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That all oil is grist to the mill of a Diesel motor.
With sympathy, the 25-ton machinery carrier's inarticulate cry.
That any fool can drive fast, but it takes a wise man to drive carefully.
That the law loveth a careful driver.
From others, however, that it does not always give him his due reward.
That some county councils are too niggardly with their supply of stone chippings to cover newly tarred roads.
That Glasgow's refuse wagons are tipped by gear forming part of the permanent equipment of the receiving depot.
That spotted stockings are (inevitably) the fashion amongst cyclists and pillion riders during the tar-spraying season.
That owing to the Ford inactivity the retail sales of cars in America for the year 1927 were fewer by 603,000 than those for 1926.
That the French motor hearse must be the only "passenger-carrying vehicle" that can accommodate two bodies simultaneously on the chassis.
From the Celeron Co. that its silent timing gears are made from sheets of canvas impregnated with Celeron resin and moulded at a temperature of 1,200 degrees Fehr. under a pressure of 2,000 lb. per sq. in.
Build more bridges. Use more pneus. Use more concrete.
Of a 12-in, valve for gully flushing on a Fowler gully emptier. Very little of light-alloy wheels although much • is to be said for them.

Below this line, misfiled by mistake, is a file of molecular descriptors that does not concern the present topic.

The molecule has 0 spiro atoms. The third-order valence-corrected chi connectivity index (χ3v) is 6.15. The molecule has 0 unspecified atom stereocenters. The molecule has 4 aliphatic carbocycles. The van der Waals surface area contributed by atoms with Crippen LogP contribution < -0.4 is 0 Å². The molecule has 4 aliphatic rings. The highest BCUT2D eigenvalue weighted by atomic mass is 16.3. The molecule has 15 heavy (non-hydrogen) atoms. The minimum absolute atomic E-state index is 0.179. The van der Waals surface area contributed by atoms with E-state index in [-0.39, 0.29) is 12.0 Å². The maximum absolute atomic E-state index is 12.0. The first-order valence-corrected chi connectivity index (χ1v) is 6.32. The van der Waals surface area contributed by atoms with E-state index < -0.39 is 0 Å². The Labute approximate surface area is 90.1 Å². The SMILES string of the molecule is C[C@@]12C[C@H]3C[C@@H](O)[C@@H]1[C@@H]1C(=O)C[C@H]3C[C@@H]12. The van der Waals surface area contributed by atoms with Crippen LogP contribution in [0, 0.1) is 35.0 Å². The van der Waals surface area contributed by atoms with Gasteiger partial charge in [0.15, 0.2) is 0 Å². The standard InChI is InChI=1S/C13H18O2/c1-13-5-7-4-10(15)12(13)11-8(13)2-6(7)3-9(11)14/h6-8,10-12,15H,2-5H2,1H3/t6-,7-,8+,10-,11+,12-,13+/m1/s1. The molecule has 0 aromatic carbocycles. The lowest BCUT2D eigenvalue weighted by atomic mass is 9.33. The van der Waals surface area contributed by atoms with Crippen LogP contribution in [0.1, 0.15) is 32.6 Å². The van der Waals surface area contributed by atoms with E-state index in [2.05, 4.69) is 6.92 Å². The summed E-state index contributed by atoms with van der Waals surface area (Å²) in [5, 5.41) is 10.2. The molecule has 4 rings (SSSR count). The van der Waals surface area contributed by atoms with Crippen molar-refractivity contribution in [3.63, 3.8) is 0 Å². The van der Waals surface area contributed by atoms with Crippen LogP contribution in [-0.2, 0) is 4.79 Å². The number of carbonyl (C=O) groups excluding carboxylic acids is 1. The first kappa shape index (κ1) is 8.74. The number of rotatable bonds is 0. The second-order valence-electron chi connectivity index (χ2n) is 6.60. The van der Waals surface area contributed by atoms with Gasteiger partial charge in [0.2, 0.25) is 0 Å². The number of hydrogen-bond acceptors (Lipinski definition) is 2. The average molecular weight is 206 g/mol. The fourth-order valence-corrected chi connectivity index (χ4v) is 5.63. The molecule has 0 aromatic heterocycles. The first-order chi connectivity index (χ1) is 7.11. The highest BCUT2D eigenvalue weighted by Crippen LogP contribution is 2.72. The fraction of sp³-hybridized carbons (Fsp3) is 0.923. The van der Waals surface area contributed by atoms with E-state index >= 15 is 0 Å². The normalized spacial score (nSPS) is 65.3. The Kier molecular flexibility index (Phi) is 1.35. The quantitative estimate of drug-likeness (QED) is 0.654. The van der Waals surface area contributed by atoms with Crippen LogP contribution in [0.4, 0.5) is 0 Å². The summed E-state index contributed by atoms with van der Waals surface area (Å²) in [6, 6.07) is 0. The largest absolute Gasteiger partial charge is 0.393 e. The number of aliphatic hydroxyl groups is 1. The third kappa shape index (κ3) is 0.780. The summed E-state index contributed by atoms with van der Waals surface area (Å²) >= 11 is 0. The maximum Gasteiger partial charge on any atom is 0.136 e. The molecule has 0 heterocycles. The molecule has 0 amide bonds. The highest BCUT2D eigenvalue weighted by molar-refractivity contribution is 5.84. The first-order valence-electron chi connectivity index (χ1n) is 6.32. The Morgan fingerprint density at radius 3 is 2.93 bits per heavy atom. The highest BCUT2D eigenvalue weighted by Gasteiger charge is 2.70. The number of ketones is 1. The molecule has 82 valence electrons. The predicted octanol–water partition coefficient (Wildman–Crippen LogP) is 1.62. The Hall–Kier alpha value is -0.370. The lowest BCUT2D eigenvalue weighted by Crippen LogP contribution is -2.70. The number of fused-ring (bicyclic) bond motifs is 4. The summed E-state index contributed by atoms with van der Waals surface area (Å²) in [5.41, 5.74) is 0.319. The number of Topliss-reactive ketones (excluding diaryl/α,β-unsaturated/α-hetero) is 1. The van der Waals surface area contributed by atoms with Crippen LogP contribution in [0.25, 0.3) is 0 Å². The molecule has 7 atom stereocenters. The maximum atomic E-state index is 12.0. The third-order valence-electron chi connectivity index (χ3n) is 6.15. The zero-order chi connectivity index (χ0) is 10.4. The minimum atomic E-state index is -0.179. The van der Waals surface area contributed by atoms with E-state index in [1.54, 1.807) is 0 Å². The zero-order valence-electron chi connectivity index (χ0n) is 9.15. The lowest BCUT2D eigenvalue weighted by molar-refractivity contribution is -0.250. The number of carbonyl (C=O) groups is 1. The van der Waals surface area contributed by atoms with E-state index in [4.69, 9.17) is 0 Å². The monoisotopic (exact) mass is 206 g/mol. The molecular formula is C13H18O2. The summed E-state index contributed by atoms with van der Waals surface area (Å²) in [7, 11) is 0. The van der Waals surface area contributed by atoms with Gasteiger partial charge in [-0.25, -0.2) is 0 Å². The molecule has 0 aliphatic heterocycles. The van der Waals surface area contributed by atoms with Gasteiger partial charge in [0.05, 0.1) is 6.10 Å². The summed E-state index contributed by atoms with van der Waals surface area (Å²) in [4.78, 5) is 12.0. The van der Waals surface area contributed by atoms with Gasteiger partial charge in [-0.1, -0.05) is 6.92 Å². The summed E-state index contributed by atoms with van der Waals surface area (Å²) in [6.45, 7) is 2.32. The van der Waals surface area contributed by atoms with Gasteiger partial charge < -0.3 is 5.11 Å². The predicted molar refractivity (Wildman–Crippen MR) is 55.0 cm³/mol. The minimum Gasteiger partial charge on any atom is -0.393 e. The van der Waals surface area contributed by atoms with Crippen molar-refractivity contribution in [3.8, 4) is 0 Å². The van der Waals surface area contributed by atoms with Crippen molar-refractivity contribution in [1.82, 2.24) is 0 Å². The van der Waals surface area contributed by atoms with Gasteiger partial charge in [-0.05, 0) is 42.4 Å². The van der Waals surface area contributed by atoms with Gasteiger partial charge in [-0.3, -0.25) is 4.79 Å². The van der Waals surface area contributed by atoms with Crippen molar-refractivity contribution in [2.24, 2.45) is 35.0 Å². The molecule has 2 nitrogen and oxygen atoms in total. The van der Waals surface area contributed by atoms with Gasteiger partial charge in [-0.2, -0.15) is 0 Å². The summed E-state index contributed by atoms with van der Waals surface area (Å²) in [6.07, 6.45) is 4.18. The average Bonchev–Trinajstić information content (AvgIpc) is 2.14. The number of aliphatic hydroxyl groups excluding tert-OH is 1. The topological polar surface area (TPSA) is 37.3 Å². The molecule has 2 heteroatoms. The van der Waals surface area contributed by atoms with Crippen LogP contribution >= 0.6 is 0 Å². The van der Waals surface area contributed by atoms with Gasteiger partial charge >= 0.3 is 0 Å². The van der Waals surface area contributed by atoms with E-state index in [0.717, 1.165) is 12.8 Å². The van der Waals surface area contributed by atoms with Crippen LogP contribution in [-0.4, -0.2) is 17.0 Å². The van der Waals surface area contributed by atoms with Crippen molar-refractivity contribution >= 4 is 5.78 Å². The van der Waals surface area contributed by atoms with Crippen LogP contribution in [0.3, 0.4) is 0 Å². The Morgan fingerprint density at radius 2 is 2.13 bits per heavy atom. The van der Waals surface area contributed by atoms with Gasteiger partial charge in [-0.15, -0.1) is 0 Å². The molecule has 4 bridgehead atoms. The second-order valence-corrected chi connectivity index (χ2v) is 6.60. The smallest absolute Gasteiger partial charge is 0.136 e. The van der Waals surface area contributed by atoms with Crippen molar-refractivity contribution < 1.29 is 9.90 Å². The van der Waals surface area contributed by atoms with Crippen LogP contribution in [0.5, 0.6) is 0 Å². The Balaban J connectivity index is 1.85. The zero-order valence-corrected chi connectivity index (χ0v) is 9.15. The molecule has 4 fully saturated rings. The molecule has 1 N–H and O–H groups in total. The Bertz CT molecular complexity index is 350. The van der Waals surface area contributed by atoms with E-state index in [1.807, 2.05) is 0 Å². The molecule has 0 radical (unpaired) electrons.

That the Coakley ticket-issuing machine will make the way plainer for conductors, comely and plain.
That approximately 1,000 vehicles are now enrolled under the W.D. subsidy scheme.
That dyed-in-the-tree wood might be as much in demand in the house-building as in the coach-building trade.
That exact matching of colours might, however, be a difficulty.
That it will soon be easier to maintain an average speed of 20 m.p.h. on water than it will be to do so on the road.
Of tyre testing on a glass road through which the distortion caused by the drive and the flexing of the tread can be viewed.
That pneumatics at 190 per set of six seems more expensive than it really is when mileage is taken into consideration.
That if a 2-in, ball were expanded to a diameter of 200,000 miles the atoms composing it would each measure 12 ins, across and the electrons .01 in.
That the sixes on some number-plates have their top loops so nearly closed that, even at a short distance, they are practically indistinguishable from eights.
Spray more tar. Use more slogans. Make less. noise.
That America has now 5,000,000 unemployed and no doles. •